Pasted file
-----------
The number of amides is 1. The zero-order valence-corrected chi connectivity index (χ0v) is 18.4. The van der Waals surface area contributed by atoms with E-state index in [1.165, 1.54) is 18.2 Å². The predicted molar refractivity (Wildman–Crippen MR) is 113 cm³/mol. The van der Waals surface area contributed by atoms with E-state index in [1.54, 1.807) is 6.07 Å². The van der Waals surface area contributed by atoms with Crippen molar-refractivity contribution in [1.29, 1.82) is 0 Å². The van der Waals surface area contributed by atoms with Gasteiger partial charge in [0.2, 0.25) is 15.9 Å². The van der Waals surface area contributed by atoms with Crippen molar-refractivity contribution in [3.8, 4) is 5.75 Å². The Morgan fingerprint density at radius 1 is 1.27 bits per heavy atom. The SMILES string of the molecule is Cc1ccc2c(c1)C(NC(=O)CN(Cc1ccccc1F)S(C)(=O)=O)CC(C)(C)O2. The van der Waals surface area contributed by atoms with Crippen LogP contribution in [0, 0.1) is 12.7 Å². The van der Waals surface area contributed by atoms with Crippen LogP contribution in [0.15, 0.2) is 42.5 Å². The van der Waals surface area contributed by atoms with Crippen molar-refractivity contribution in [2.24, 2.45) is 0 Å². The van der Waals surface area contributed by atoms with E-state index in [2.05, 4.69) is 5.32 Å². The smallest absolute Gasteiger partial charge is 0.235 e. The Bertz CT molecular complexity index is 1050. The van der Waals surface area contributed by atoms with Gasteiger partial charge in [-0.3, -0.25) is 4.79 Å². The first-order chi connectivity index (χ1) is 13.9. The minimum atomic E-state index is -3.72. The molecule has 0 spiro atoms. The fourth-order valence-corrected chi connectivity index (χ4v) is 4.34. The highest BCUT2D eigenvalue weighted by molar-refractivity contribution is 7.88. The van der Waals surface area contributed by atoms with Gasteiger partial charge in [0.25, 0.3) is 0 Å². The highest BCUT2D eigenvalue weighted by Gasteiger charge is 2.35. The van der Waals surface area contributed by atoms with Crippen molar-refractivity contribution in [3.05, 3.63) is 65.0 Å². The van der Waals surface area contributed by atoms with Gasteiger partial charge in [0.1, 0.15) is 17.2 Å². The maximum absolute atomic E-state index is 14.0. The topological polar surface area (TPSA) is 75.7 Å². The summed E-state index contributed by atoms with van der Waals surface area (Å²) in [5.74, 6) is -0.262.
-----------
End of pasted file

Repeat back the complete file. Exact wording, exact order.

The number of amides is 1. The zero-order valence-corrected chi connectivity index (χ0v) is 18.4. The van der Waals surface area contributed by atoms with E-state index in [1.165, 1.54) is 18.2 Å². The predicted molar refractivity (Wildman–Crippen MR) is 113 cm³/mol. The van der Waals surface area contributed by atoms with E-state index in [1.54, 1.807) is 6.07 Å². The van der Waals surface area contributed by atoms with Crippen molar-refractivity contribution in [1.29, 1.82) is 0 Å². The van der Waals surface area contributed by atoms with Gasteiger partial charge in [0.2, 0.25) is 15.9 Å². The van der Waals surface area contributed by atoms with Crippen molar-refractivity contribution in [3.8, 4) is 5.75 Å². The Morgan fingerprint density at radius 1 is 1.27 bits per heavy atom. The SMILES string of the molecule is Cc1ccc2c(c1)C(NC(=O)CN(Cc1ccccc1F)S(C)(=O)=O)CC(C)(C)O2. The van der Waals surface area contributed by atoms with Crippen LogP contribution in [0, 0.1) is 12.7 Å². The van der Waals surface area contributed by atoms with Crippen LogP contribution in [0.15, 0.2) is 42.5 Å². The van der Waals surface area contributed by atoms with Crippen molar-refractivity contribution in [2.24, 2.45) is 0 Å². The van der Waals surface area contributed by atoms with E-state index in [2.05, 4.69) is 5.32 Å². The smallest absolute Gasteiger partial charge is 0.235 e. The Bertz CT molecular complexity index is 1050. The van der Waals surface area contributed by atoms with Gasteiger partial charge in [-0.3, -0.25) is 4.79 Å². The first-order chi connectivity index (χ1) is 13.9. The minimum atomic E-state index is -3.72. The molecule has 0 spiro atoms. The fourth-order valence-corrected chi connectivity index (χ4v) is 4.34. The highest BCUT2D eigenvalue weighted by molar-refractivity contribution is 7.88. The van der Waals surface area contributed by atoms with Gasteiger partial charge in [0.25, 0.3) is 0 Å². The highest BCUT2D eigenvalue weighted by Gasteiger charge is 2.35. The van der Waals surface area contributed by atoms with Crippen molar-refractivity contribution in [3.05, 3.63) is 65.0 Å². The van der Waals surface area contributed by atoms with Gasteiger partial charge in [0.1, 0.15) is 17.2 Å². The maximum absolute atomic E-state index is 14.0. The topological polar surface area (TPSA) is 75.7 Å². The summed E-state index contributed by atoms with van der Waals surface area (Å²) in [5.74, 6) is -0.262.